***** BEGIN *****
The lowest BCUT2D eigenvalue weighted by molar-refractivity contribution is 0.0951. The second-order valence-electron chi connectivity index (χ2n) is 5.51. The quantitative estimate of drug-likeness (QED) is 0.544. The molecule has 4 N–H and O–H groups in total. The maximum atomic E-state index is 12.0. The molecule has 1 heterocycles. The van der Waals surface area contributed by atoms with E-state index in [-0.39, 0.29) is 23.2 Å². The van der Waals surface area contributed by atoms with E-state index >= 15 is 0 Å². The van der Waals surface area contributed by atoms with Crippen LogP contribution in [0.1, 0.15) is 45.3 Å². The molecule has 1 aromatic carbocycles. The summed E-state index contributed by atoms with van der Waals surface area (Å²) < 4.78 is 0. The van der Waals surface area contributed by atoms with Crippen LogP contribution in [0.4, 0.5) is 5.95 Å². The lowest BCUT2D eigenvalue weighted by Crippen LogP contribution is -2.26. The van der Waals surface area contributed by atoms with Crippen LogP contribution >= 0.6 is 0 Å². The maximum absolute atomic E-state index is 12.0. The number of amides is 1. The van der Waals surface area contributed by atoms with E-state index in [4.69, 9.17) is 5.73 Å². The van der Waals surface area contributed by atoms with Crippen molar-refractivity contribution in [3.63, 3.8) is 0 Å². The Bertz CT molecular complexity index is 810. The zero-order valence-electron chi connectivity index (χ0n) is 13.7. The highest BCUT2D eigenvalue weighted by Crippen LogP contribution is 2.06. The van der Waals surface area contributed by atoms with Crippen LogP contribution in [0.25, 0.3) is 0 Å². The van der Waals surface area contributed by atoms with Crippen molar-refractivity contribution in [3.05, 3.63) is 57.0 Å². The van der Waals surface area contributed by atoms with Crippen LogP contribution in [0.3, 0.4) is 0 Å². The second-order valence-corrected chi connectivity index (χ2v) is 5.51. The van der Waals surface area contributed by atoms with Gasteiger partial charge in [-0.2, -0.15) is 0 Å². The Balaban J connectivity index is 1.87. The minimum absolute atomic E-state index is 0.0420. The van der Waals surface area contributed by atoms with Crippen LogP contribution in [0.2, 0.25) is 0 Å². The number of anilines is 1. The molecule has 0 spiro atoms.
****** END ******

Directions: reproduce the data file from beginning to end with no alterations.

The lowest BCUT2D eigenvalue weighted by molar-refractivity contribution is 0.0951. The second-order valence-electron chi connectivity index (χ2n) is 5.51. The quantitative estimate of drug-likeness (QED) is 0.544. The molecule has 4 N–H and O–H groups in total. The maximum atomic E-state index is 12.0. The molecule has 1 heterocycles. The van der Waals surface area contributed by atoms with E-state index in [-0.39, 0.29) is 23.2 Å². The van der Waals surface area contributed by atoms with E-state index >= 15 is 0 Å². The van der Waals surface area contributed by atoms with Crippen LogP contribution in [0.1, 0.15) is 45.3 Å². The molecule has 1 aromatic carbocycles. The summed E-state index contributed by atoms with van der Waals surface area (Å²) < 4.78 is 0. The van der Waals surface area contributed by atoms with Crippen LogP contribution in [0.4, 0.5) is 5.95 Å². The lowest BCUT2D eigenvalue weighted by Crippen LogP contribution is -2.26. The van der Waals surface area contributed by atoms with Crippen LogP contribution >= 0.6 is 0 Å². The maximum absolute atomic E-state index is 12.0. The number of amides is 1. The van der Waals surface area contributed by atoms with E-state index in [4.69, 9.17) is 5.73 Å². The van der Waals surface area contributed by atoms with Crippen molar-refractivity contribution in [3.63, 3.8) is 0 Å². The Bertz CT molecular complexity index is 810. The zero-order valence-electron chi connectivity index (χ0n) is 13.7. The highest BCUT2D eigenvalue weighted by Crippen LogP contribution is 2.06. The van der Waals surface area contributed by atoms with Crippen LogP contribution in [0.25, 0.3) is 0 Å². The van der Waals surface area contributed by atoms with Crippen molar-refractivity contribution in [3.05, 3.63) is 57.0 Å². The van der Waals surface area contributed by atoms with Crippen LogP contribution in [0.3, 0.4) is 0 Å². The second-order valence-corrected chi connectivity index (χ2v) is 5.51. The van der Waals surface area contributed by atoms with Gasteiger partial charge in [-0.2, -0.15) is 0 Å². The Balaban J connectivity index is 1.87. The minimum absolute atomic E-state index is 0.0420. The van der Waals surface area contributed by atoms with Crippen LogP contribution in [0.2, 0.25) is 0 Å². The number of anilines is 1. The molecule has 0 spiro atoms.